Even as identities of thousands lay buried in rubble, the names of the dead and a few small details of lost lives began to trickle out Wednesday.
Consultant Brian Sweeney, 38, was on his way from Boston to Los Angeles for business. When Sweeney realized the plane was hijacked, he made two phone calls: one to his parents, the other to his wife, Julie. She wasn't home, so he left his last words on the answering machine.
"He was calm and said, `I'm on the plane, it's been hijacked and it doesn't look good. But I want you to know how much I love you and my family,'" said Julie, a physical education and health teacher, from their home in Barnstable, Mass. The two were married in 1999. "He said to live a long life and be happy. And he said he'd see me again soon. Then he said he had to go."
At 9:03 a.m., the plane crashed.
"He enjoyed life more than anyone I've ever known," she said of her husband, an avid boater who loved spending time on the ocean with his wife. "He was one of the most incredible people I knew. Or ever will know."
John Woodall didn't worry much about his son after an airliner slammed into One World Trade Center Tuesday morning. Brent Woodall, a 31-year-old stock trader who worked on the 89th floor of Two World Trade Center, had called his father on the West Coast in the minutes after the first Boeing 767 plowed into the complex.
"He said, `If you see that on TV, that's not the building I'm in,'" John Woodall said Wednesday from his home in La Jolla, Calif. "He said they weren't leaving."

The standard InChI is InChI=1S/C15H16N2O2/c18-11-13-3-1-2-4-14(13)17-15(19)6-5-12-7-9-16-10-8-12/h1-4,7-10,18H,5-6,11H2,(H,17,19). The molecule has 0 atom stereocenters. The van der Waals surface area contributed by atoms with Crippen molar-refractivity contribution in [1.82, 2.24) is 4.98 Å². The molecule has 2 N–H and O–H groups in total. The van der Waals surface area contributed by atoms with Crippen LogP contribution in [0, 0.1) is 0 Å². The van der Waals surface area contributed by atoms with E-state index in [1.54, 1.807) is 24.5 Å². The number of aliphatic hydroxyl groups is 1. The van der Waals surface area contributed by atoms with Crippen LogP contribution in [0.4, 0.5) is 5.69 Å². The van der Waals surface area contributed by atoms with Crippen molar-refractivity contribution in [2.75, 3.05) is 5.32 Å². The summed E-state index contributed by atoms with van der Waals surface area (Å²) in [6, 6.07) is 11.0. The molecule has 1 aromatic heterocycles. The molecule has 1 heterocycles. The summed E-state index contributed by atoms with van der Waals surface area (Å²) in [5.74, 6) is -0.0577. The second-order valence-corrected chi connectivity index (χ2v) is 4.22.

Minutes later, after John Woodall had stepped into the shower, his son called back and left a chilling message on an answering machine.
"This time, he said his building had been hit, and they were getting the hell out of there," Woodall said. "Then he left his wife's cell phone number in New York and asked me to let her know. That was it."
Brent Woodall and a fellow trader later reached their wives on cell phones. The plane had hit the building below their offices, and the men said they were stuck above where the plane struck as they tried to open a stairwell door.
It was the last time anyone would hear from Brent Woodall, leaving his parents to watch television in horror about 40 minutes later as the building from which their son was trying to escape collapsed in a thundering cloud of dust and debris.
Alfred G. Marchand
Alfred G. Marchand had been a flight attendant less than a year when he worked United Airlines Flight 175 on Tuesday. At 44, he had just retired from his first career--as a police officer.
After working his way up the ranks to lieutenant over 21 years with his hometown police department in New Mexico, Marchand was making vacation reservations when he happened upon a job posting for flight attendants late last year, his wife's best friend said.
On a whim, he signed up, said Connie Lane. "He just decided to do something really different. It really surprised us."
As it turned out, he loved it.